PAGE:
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Click on the links below for helpful pre-planning information.
We've had the privilege of assisting many families with their funeral pre-planning. During the time we've spent with them, we've learned more about the reasons behind their decision to take funeral pre-planning seriously.
These are just a few of the comments we've heard during funeral pre-arrangements. Chances are pretty good that some of these statements are true for you as well.
There are many benefits to end-of-life planning. Here are the top ten reasons why you should consider making your funeral arrangements ahead of time:
We've put together this funeral pre-planning checklist to help you.
We suggest the following:
If you share your life with animal companions, you should think about who you would like to take care of your pets. Consult with the person to see if this is something they are interested in doing for you and then write down your intentions and include all contact information. This should be signed and witnessed, and then given to your executor.
Final Tasks in Funeral Pre-Planning
In addition to your will, the contact list, and the list of all your online account login details and related documents should be provided to your executor.
Finally, you may want to consider paying ahead of time for your funeral choices. Speak to us about how your pre-payment monies will be handled.
Before You Leave
You will have the peace-of-mind knowing all the details are written down and there can be no mistaking your wishes. If you need help - we're here for you. Call us today at (740) 335-2590.
We spend a lot of time talking about the importance of living responsibly, which involves preparing for the realities of life. While we believe making the decisions involved in funeral pre-planning is one reflection of a responsible mindset, we also know the critical importance of completing an advance directive.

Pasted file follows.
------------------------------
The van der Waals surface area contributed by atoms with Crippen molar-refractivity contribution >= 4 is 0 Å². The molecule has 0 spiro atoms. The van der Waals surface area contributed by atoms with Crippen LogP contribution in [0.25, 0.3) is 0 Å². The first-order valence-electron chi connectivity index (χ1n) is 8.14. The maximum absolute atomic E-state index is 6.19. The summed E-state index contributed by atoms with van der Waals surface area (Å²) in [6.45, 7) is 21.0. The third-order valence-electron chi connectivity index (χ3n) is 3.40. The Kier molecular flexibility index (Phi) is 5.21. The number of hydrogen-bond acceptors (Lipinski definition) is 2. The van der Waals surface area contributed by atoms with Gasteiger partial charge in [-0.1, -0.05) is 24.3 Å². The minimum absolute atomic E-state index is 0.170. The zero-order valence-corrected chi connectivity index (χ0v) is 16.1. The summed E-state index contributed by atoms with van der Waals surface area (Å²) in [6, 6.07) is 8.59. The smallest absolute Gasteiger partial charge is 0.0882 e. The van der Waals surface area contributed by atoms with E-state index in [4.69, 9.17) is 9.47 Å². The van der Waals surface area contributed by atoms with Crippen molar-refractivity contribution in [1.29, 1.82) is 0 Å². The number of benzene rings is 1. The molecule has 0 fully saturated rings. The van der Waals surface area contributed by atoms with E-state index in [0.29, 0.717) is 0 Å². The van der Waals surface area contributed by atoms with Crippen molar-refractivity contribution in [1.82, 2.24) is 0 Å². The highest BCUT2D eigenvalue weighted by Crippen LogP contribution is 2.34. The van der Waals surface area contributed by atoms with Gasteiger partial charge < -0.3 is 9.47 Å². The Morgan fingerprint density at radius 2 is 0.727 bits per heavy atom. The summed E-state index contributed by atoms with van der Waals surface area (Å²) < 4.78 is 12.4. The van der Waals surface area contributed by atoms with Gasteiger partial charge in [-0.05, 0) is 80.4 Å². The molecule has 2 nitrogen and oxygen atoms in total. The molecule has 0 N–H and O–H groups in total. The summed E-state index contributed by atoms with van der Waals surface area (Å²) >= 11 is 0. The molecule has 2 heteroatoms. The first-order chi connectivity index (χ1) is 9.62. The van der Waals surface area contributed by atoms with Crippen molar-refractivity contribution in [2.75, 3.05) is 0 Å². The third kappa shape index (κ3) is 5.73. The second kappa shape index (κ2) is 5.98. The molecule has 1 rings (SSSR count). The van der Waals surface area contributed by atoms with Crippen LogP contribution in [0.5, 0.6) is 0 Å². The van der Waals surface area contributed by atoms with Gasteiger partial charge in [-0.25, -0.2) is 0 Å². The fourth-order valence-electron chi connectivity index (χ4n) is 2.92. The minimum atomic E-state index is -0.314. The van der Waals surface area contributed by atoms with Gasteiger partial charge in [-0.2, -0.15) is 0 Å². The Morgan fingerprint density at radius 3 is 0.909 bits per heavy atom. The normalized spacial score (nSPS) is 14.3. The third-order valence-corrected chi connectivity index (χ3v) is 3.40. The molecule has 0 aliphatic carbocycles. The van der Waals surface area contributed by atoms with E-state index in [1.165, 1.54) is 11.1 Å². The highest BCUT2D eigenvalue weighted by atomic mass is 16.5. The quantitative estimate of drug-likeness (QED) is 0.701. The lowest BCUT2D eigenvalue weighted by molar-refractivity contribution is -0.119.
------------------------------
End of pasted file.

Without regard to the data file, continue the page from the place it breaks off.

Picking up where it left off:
Sometimes called advance care directives, these document ensure that your wishes will be carried out in the future.
Defined as "a written statement of a person's wishes regarding medical treatment," advance directives, when properly signed and witnessed, will provide guidance for medical and health care decisions in the event the individual becomes incompetent and can no longer make such decisions.
Other Things to Know about Advanced Directives:
It requires thoughtful introspection and conversation with family members. The American Bar Association describes the process this way: "Good advance planning for health care decisions is, in reality, a continuing conversation about values, priorities, the meaning of one's life, and quality of life."
There are many resources available online to assist and guide you in writing your Advance Directive.
Where to Obtain an Advance Directive Form
It's fairly easy to get a copy of the advance care directive form for your state. Your local hospital is a reliable source, as federal law requires every hospital to not only provide information about advance directives to people in their service area, they are also required to share valuable information about the related laws in your state. Contact your local hospital to learn more. Your family physician may also have advance directive forms available for patients.
You will need to have the advance directive witnessed and notarized. If you do not have access to a notary, you can find one using either of the following websites:
Once your advance directive is completed, signed, witnessed, and notarized, you may wish to upload a copy to your state's advance directive registry. This service allows healthcare providers quick access to your advance directive should they need it. Locate the advance directive registry for your state online or visit the website for the U.S. Living Will Registry.